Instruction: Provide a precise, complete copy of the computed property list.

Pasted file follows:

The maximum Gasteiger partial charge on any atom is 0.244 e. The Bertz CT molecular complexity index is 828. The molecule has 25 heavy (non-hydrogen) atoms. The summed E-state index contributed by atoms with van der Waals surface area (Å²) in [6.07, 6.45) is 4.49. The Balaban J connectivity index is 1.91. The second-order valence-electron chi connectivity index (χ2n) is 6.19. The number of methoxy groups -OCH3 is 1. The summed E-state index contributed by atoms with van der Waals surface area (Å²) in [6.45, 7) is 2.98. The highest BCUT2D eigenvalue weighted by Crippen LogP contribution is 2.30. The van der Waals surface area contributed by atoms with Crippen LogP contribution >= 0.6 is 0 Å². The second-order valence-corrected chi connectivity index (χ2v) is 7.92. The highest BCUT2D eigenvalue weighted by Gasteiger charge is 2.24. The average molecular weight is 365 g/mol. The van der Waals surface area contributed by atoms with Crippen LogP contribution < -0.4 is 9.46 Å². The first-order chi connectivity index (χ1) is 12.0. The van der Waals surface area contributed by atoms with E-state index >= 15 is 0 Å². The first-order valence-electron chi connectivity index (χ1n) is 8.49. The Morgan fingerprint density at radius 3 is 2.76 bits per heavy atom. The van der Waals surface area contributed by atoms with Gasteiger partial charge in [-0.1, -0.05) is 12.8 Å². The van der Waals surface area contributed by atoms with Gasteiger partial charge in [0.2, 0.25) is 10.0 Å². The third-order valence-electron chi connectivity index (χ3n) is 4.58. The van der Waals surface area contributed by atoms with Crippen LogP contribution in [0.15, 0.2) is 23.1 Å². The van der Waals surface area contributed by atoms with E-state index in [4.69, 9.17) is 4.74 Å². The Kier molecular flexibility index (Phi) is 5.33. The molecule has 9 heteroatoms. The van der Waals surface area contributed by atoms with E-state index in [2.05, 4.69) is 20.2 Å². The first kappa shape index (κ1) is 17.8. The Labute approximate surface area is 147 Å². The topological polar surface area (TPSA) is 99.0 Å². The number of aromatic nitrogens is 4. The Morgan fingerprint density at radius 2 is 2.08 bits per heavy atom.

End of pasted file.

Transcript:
The maximum Gasteiger partial charge on any atom is 0.244 e. The Bertz CT molecular complexity index is 828. The molecule has 25 heavy (non-hydrogen) atoms. The summed E-state index contributed by atoms with van der Waals surface area (Å²) in [6.07, 6.45) is 4.49. The Balaban J connectivity index is 1.91. The second-order valence-electron chi connectivity index (χ2n) is 6.19. The number of methoxy groups -OCH3 is 1. The summed E-state index contributed by atoms with van der Waals surface area (Å²) in [6.45, 7) is 2.98. The highest BCUT2D eigenvalue weighted by Crippen LogP contribution is 2.30. The van der Waals surface area contributed by atoms with Crippen LogP contribution >= 0.6 is 0 Å². The second-order valence-corrected chi connectivity index (χ2v) is 7.92. The highest BCUT2D eigenvalue weighted by Gasteiger charge is 2.24. The average molecular weight is 365 g/mol. The van der Waals surface area contributed by atoms with Crippen LogP contribution < -0.4 is 9.46 Å². The first-order chi connectivity index (χ1) is 12.0. The van der Waals surface area contributed by atoms with E-state index >= 15 is 0 Å². The first-order valence-electron chi connectivity index (χ1n) is 8.49. The Morgan fingerprint density at radius 3 is 2.76 bits per heavy atom. The van der Waals surface area contributed by atoms with Gasteiger partial charge in [-0.1, -0.05) is 12.8 Å². The van der Waals surface area contributed by atoms with Gasteiger partial charge in [0.2, 0.25) is 10.0 Å². The third-order valence-electron chi connectivity index (χ3n) is 4.58. The van der Waals surface area contributed by atoms with Crippen LogP contribution in [0.15, 0.2) is 23.1 Å². The van der Waals surface area contributed by atoms with E-state index in [4.69, 9.17) is 4.74 Å². The Kier molecular flexibility index (Phi) is 5.33. The molecule has 9 heteroatoms. The van der Waals surface area contributed by atoms with E-state index in [2.05, 4.69) is 20.2 Å². The first kappa shape index (κ1) is 17.8. The Labute approximate surface area is 147 Å². The topological polar surface area (TPSA) is 99.0 Å². The number of aromatic nitrogens is 4. The Morgan fingerprint density at radius 2 is 2.08 bits per heavy atom.